This article was published before we became the Chartered Institute of Export & International Trade on 10 July 2024, and this is reflected in references to our old brand and name. For more information about us becoming Chartered, visit our dedicated webpage on the change here.

brexit map

It’s been another busy week for traders adjusting to new rules following the completion of the UK’s split from the EU at the start of this year.

Here, the IOE&IT Daily Update rounds up three key developments you may have missed…

1. Collapsing meat exports

“Mountains of red tape” already leading to a collapse of meat exports to the EU, the British Meat Producers Association (BMPA) told the FT.

The industry trade body said total exports could drop by 20% and the sector faced ongoing costs of £120m a year due to new administrative requirements.  

Although the government has dismissed problems at the border as “teething problems”, the BMPA said exporters now face permanent new barriers to trade, such as higher certification costs and the lack of an electronic tracing and certification network, leaving them dependent on printed paperwork.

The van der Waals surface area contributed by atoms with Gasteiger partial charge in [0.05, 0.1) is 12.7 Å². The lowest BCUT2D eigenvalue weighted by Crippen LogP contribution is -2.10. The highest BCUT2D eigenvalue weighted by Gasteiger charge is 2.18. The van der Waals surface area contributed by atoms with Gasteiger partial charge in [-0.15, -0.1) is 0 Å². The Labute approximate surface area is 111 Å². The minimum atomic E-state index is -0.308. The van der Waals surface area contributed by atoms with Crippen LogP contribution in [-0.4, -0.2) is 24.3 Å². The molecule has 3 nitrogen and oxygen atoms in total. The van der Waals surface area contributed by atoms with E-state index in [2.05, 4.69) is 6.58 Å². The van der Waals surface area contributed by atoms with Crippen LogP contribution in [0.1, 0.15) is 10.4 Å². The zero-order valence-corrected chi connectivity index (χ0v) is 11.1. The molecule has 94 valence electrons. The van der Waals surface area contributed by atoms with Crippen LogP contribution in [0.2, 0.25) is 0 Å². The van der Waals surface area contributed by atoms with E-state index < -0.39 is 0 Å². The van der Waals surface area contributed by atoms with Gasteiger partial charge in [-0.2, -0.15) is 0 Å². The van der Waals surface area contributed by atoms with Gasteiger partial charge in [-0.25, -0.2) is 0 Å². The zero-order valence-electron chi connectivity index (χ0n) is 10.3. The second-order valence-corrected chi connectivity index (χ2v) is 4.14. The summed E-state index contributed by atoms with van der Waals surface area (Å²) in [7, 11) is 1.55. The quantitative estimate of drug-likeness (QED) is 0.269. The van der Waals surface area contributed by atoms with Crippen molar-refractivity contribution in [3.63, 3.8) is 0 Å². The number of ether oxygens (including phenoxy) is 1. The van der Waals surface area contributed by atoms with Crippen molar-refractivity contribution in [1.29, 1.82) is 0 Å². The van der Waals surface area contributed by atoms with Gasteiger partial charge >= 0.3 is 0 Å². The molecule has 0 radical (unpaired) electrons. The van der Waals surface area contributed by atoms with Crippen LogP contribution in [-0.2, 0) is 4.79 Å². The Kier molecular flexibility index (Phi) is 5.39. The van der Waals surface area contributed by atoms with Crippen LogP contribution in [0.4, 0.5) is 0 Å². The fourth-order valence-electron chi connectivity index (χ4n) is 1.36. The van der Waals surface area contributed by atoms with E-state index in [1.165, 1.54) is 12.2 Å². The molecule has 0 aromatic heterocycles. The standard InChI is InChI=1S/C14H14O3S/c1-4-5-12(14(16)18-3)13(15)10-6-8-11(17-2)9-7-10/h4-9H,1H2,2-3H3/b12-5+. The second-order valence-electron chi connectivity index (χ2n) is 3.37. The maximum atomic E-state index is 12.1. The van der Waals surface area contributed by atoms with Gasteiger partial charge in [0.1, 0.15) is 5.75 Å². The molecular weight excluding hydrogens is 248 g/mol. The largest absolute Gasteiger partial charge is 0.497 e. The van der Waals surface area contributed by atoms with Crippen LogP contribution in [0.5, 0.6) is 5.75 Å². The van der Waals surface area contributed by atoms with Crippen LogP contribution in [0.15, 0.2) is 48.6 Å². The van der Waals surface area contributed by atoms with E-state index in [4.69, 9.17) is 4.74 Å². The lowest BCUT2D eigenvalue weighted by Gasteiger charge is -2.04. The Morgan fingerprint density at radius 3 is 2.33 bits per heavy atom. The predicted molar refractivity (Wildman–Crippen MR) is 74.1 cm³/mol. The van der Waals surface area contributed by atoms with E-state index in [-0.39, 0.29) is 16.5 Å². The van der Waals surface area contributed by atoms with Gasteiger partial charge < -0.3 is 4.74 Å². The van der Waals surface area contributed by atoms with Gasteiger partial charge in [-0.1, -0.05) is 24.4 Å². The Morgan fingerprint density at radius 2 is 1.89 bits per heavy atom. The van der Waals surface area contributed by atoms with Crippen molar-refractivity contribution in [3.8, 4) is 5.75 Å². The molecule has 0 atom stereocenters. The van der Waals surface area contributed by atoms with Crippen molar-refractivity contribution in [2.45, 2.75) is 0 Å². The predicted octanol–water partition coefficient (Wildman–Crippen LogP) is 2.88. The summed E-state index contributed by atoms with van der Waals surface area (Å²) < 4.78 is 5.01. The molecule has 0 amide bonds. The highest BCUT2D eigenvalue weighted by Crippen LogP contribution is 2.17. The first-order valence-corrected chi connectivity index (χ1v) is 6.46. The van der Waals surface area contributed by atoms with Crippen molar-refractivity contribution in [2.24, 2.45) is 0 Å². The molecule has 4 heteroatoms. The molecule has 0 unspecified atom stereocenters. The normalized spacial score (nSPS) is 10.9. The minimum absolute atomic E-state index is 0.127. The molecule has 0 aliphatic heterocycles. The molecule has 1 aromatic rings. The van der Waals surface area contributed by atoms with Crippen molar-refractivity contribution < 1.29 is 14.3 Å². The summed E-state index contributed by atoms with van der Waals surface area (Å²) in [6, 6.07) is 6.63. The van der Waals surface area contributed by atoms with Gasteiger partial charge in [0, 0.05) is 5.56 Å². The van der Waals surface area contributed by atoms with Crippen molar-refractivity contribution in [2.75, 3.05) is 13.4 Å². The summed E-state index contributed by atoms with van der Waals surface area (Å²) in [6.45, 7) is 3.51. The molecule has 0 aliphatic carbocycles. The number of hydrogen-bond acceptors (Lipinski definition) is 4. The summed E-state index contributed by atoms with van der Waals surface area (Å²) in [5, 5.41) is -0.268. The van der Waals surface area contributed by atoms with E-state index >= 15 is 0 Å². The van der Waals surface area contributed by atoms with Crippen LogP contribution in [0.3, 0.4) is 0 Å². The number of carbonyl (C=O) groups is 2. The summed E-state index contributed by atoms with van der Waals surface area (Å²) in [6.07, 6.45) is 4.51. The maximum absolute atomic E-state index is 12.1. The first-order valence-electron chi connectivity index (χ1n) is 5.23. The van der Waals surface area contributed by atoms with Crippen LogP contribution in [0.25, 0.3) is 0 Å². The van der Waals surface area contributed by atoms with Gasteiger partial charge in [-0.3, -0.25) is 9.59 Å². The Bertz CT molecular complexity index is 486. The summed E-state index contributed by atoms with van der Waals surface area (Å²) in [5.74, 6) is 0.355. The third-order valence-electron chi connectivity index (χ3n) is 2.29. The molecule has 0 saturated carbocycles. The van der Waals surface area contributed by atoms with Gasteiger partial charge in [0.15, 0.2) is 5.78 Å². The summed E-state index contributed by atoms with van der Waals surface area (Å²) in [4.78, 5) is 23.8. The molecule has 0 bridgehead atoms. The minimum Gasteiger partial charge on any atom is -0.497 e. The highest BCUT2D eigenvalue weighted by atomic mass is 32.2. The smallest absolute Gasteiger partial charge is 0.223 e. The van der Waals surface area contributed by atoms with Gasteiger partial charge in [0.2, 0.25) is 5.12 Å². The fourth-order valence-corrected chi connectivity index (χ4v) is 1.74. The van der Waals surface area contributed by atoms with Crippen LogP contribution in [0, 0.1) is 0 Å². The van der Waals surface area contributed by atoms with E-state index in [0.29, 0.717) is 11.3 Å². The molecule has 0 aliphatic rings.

2. Diverging paths

The UK and EU are already diverging in how they oversee financial services regulation in a blow to hopes of an equivalence deal, the FT also reports.

Rule changes around equity, fixed income and commodities trade underline the contrasting philosophies between the EU and UK on how markets should be regulated.

While the UK and EU are still involved in talks to agree an equivalence deal that would allow UK financial services company to continue operating in the EU as they do now, a lack of progress in these talks could lead to further divergence.

“If you’d asked us in the early autumn, we’d have said that equivalence is vitally important for every area and need to be sorted but things have developed – equivalence has a short shelf life,” said Baroness Rita Donaghy, chair of a House of Lords committee reviewing the future of UK-EU relations.

She urged the UK to strike a close relationship with the EU but admitted, “the atmosphere at the moment is rather cool, and that doesn’t help.” 

3. Help for SMEs

HMRC will provide further customs and tax support to help companies adjust to new rules following Brexit, the government announced yesterday.

SMEs can already claim up to £2,000 in grants from the SME Brexit Support Fund for advice and training – which can go towards IOE&IT courses and consultancy.

HMRC is now also putting on free webinars and advice services around appointing customs intermediaries, applying for preferential duties and support moving goods through Northern Ireland.